Antennule (Fig. 2H) Two-segmented; proximal segment bearing two blunt spines; terminal segment with transverse constriction, armature consisting of two blunt spines and three setae in proximal part and nine setae and two aesthetascs in distal part. Antenna (Fig. 2I, J) Three-segmented; coxo-basis broad, bearing spine at inner distal corner; proximal segment of endopod bearing inner spine; distal segment of endopod tapering into strong apical claw, with four elements. Labrum (Fig. 2I) bilobate, with flat surface. Mandible (Fig. 2I, K) tapering into single curved, spatulate blade with four dentiform processes. Paragnath (Fig. 2I) represented by pinnate lobe; intermaxillary swelling with two spinular patches. Maxillule not observed. Maxilla (Fig. 2I, L) Two-segmented; syncoxa unarmed; allobasis with spiniform apical element and lateral seta. Maxilliped absent.
Leg 1 (Figs. 2B, 3A) unsegmented, weakly sclerotized and drawn out into protopod fused to elongate exopod and small endopod; protopod bearing outer basal seta; exopod drawn out into elongate lobe bearing multiple constrictions, wrinkly surface, two outer, single long apical, and two small inner elements; endopod represented by small constricted lobe bearing distal setal element. Leg 2 (Figs. 2B, 3B) unsegmented, weakly sclerotized; protopod drawn out into long exopod and small, cylindrical endopod; protopod bearing outer basal seta; exopod tapering into elongate lobe with two small outer, single long apical, and two inner small elements; round endopodal lobe unarmed. Leg 3 (Figs. 2C, 3C) represented by conical robe with apical seta, located near posterolateral corner on ventral side of prosome.
Morphology of allotype adult male. Sexual dimorphism clearly prominent in body form. Body (Fig. 3D–F) cyclopiform, 0.86 long. Cephalothorax (Fig. 3D–F) large, incorporating first two pedigerous somites; original boundary between cephalosome and first pedigerous somite marked by bilateral constriction posterior to maxillae. First to second pedigerous somites fused; original boundary marked by faint constriction laterally. Third and fourth pedigerous somites (Fig. 3G) free. Urosome (Fig. 3G) Two-segmented; genital somite bearing paired lateroventral apertures closed off by opercula (Fig. 3H) carrying two processes. Caudal rami (Fig. 3G, I) cylindrical, about three times as long as wide, bearing conical tip, five simple setae, and spiniform terminal seta with pinnate tip. No marked sexual dimorphism in antennule, antenna, and mouthparts (Fig. 3J). Base of antenna located anterior to labrum. Maxilliped absent.
General shape of legs 1 and 2 (Fig. 3K, L) as in female except for protopods bearing small setae; exopods tapering into sharp tip bearing several minute spiniform processes, and endopods represented by elongate, blunt lobes with small apical element. Leg 3 (Fig. 3G, M) represented by simple seta. Legs 4 and 5 absent.
Variation. The morphology of adult female paratypes (n = 2) is as in the holotype. The range of body length of paratypes is 1.81–2.30 (2.05 ± 0.35). Live egg sacs of paratype female pinkish white (Fig. 1C). The morphology of adult male paratypes (n = 1) is as in the allotype. The body length of paratype as 0.93.
Remarks. The new species is concerned to assigned to the genus Lomanoticola based on the following characters of the adult female, i.e., the prosome bears lateral processes which are shorter than the body, the prosome lacks processes on dorsal or ventral sides, the presence of the genito-abdomen, and the mandible represented by a curved blade (Huys, 2001; Uyeno and Nagasawa, 2012). Prior to the discovery of L. nishiharai n. sp. the genus contained two species are known to that are recognized as valid (Huys, 2001). The new species differs from two of these congeners, Lomanoticola brevipes (Hancock and Norman, 1863) and L. insolens Scott and Scott, 1895, by the following combination of the adult female characters: the cephalosome distinctly protruded (vs slightly projected forward); the second and third lateral processes on the body are originated from same bases (vs the third processes attached behind of the bases of the second processes); and the caudal rami bears a seta V which almost the same length as the rami (vs. almost twice as long as the rami) (Hancock and Norman, 1863; Delamare Deboutteville, 1950).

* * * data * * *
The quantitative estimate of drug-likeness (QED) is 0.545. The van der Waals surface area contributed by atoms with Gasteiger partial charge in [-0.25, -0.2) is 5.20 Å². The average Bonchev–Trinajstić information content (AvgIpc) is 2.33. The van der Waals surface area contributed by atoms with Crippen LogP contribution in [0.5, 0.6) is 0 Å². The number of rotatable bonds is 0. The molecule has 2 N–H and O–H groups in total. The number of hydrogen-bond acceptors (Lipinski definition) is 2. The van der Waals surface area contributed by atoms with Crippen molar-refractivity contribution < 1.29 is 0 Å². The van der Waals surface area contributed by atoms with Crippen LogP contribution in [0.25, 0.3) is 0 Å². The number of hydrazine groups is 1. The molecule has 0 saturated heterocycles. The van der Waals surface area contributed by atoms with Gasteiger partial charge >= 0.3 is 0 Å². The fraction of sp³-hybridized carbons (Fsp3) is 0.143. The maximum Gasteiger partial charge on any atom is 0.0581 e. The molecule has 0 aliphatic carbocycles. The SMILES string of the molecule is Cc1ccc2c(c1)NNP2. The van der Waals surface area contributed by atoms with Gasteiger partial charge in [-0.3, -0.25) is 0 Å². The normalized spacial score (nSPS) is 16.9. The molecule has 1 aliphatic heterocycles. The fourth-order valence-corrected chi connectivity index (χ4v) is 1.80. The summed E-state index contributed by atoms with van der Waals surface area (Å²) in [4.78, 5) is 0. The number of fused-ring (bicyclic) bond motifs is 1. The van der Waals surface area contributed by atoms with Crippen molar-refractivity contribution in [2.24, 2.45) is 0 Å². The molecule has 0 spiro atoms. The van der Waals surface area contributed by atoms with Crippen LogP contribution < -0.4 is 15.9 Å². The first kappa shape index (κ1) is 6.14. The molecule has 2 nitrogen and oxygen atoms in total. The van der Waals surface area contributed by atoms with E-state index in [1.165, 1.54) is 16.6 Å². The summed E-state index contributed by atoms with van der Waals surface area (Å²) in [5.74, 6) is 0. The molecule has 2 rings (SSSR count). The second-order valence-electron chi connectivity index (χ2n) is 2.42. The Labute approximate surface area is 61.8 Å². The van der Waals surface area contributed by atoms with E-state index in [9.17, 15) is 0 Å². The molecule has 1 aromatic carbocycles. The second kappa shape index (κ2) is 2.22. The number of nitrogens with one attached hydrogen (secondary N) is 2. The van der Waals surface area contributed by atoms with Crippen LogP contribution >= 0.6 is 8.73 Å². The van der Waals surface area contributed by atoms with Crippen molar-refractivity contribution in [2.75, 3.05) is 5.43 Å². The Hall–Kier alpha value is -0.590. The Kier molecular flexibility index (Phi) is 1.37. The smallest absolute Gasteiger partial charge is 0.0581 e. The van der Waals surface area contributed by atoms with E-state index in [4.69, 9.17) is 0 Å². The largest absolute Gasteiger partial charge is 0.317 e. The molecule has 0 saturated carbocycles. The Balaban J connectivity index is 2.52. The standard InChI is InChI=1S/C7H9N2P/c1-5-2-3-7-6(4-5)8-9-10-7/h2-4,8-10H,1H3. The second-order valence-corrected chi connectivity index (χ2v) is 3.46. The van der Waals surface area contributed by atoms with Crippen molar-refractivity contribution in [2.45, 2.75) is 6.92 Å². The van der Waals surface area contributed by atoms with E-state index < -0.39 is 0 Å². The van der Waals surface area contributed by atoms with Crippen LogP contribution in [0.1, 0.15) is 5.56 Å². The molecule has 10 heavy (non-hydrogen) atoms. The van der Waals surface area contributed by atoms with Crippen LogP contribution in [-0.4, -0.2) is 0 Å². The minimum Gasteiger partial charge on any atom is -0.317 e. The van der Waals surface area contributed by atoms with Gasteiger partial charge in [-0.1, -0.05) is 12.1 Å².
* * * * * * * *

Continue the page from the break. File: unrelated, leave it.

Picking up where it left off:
Attachment site. Both adult females and males were found in the body cavity of the host nudibranchs. Only the posterior part of the urosome of the females and their egg sacs protruded from the host's bodies (Fig. 1A–C).
Prevalence and intensity. Three of out of total 17 nudibranchs (17.65%) collected on 14 and 15 February 2014 from the type locality were infested by one female and none or a single male.
Etymology. The specific name of the new species, nishiharai, was chosen in honor of Dr. Naohisa Nishihara, the director of the Satoumi Science Museum, Etajima City as a tribute to his kindness and devoted support for the senior author's fieldwork.
Newly established Japanese name for genus and species. “Ajisai-umiushi-yadori-zoku” is for the genus, and “Ajisai-umiushiyadori” is for the new species. The color of egg sacs of the copepod is reminiscent of that of the flowers of hydrangea, called “Ajisai” in Japanese. “Umiushi-yadori” is the Japanese name for splanchnotrophid copepods.
Internal morphology and ultrastractures on integument of lateral process
The lateral processes (Figs. 1D, 2A) on the prosome were entirely embedded in the body cavity of the host. The cuticular layer, epidermis, connective tissue, and ovary were examined by histological observations (Figs. 4, 5). The thickness of the cuticular layer was not constant, ranging about 0.8–3.4 μm. The innermost (basal) part of the lateral process was occupied by the ovaries and contained eggs at different stages of development (Fig. 4).
The cuticle has a multilayered structure. The electron-dense epicuticle forms the outermost layer of the cuticle and is about 0.06–0.40 μm in thickness (Fig. 5A–C). The outer surface of the epicuticle has numerous protuberances distributed at 1–4 μm intervals; they are typically about 0.3–1.9 μm in height and rarely over 4.5 μm (Fig. 5C).